Making and Breaking the Rules
Q&A With Benjamin W. Slivka

Tell us about Internet Explorer.
In 1994, I decided Microsoft needed to build a web browser. Many people at Microsoft felt the Internet was a threat to Windows and Office — which it was — and my effort was unpopular. Fortunately, the leaders of my group shared my views, so they supported my efforts to build the first three versions of IE.

What are the benefits to being a rule-breaker?
Well, there are mostly disadvantages to challenging the status quo! Human beings — and the cultures and organizations they create — love rules.

What interests you about the Institute for Protein Design (IPD)?
Most of the drugs available today were stumbled upon — natural molecules that happen to address some medical need. The promise of protein design is the ability to use software to quickly design proteins to solve problems which nature has never solved.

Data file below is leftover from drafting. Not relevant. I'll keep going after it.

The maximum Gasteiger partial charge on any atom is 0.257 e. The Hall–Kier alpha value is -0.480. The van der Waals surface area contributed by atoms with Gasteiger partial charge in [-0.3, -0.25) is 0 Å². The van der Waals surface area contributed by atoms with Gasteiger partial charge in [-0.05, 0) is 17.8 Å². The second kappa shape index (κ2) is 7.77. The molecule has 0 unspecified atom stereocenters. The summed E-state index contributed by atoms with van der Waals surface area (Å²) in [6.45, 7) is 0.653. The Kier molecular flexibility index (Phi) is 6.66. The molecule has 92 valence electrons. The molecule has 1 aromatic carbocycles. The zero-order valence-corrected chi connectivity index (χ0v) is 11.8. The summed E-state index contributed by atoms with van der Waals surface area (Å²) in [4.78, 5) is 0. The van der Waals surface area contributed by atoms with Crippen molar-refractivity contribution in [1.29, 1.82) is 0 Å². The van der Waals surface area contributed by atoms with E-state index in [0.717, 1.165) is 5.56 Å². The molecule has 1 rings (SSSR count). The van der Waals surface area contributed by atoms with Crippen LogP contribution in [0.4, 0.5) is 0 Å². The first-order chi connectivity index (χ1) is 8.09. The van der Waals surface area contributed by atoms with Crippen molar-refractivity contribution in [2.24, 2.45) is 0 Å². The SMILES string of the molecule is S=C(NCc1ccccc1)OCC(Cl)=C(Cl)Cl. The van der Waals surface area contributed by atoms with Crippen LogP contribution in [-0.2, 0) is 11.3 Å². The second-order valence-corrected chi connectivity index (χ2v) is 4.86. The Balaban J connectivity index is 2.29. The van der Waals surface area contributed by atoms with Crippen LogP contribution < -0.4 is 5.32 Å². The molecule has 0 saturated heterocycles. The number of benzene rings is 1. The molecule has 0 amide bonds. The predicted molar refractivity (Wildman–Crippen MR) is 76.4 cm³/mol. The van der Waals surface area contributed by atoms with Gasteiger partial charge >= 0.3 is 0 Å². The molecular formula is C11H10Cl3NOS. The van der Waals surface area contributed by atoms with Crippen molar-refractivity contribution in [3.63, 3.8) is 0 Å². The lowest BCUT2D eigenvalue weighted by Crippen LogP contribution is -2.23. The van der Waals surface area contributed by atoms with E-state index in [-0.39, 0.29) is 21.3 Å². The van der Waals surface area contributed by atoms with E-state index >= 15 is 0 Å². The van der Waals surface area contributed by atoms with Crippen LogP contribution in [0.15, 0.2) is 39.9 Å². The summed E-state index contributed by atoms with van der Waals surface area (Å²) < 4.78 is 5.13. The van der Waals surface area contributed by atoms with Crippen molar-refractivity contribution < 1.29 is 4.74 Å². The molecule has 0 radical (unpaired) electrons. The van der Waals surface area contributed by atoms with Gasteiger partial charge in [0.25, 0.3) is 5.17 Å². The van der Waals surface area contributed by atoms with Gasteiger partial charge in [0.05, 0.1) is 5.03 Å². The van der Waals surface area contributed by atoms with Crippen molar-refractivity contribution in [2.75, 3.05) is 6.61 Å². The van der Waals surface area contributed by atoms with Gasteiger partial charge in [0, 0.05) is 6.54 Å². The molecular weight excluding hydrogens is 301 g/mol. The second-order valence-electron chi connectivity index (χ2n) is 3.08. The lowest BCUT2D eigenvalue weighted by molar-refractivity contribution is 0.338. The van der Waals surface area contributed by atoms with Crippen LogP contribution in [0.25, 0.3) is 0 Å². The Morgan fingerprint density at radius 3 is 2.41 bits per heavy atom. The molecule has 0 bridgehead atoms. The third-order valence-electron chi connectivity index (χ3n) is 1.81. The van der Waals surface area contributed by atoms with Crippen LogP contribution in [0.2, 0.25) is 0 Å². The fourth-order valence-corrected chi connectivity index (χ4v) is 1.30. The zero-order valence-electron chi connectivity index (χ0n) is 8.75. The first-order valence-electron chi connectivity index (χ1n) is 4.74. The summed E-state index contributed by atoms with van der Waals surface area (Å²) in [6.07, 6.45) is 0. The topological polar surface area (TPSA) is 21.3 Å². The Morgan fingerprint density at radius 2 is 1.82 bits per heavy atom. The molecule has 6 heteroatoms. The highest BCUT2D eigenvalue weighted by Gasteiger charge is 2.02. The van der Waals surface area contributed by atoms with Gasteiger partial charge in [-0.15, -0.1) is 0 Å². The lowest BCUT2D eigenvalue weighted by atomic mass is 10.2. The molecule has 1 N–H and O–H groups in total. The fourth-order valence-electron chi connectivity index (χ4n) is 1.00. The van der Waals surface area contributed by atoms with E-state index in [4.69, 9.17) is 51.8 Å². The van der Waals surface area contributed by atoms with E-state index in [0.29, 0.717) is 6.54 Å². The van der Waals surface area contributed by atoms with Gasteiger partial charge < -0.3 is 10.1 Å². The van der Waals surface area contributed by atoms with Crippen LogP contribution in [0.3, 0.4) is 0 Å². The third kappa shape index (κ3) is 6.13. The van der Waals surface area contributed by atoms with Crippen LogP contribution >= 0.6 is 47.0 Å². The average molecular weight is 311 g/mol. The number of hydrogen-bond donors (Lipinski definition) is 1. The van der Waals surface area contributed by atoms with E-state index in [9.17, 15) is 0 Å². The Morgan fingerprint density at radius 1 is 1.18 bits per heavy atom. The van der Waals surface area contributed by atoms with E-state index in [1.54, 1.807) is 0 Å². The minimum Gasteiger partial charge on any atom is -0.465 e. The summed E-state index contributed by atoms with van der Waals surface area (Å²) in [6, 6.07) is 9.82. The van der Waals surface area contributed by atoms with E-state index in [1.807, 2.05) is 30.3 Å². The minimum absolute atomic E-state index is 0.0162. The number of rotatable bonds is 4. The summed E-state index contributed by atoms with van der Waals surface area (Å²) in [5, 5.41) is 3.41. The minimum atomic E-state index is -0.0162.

What do you hope your gift to IPD will do?
David Baker’s work at IPD is a perfect match for me and my wife, Lisa: it’s a combination of sophisticated, ever-evolving software with the latest wet lab techniques. We made unrestricted gifts because those are the most difficult to raise.

What could machine learning bring to protein design?
IPD research projects start with theories, and each involves exploring millions or billions of possible solutions via software. Wet lab testing verifies the design. But our protein “rule book” is far from complete, so protein design today is very limited and very slow. Machine learning should allow us to speed up the learning cycle dramatically, allowing us to flesh out our “rule book”.

As our protein “rule book” improves, what happens?
It will allow us to design proteins that are inconceivable today. We will be able to design a universal flu vaccine, or a drug that targets and kills only cancer cells. And instead of hunting around in nature for decades, these designs could be created and verified in weeks.

Words to live by?
Ask for forgiveness, not permission.

Benjamin W. Slivka, formerly of Microsoft and Amazon.com, is a member of the Promise of Protein Design Campaign Council and trustee of the Wissner-Slivka Foundation.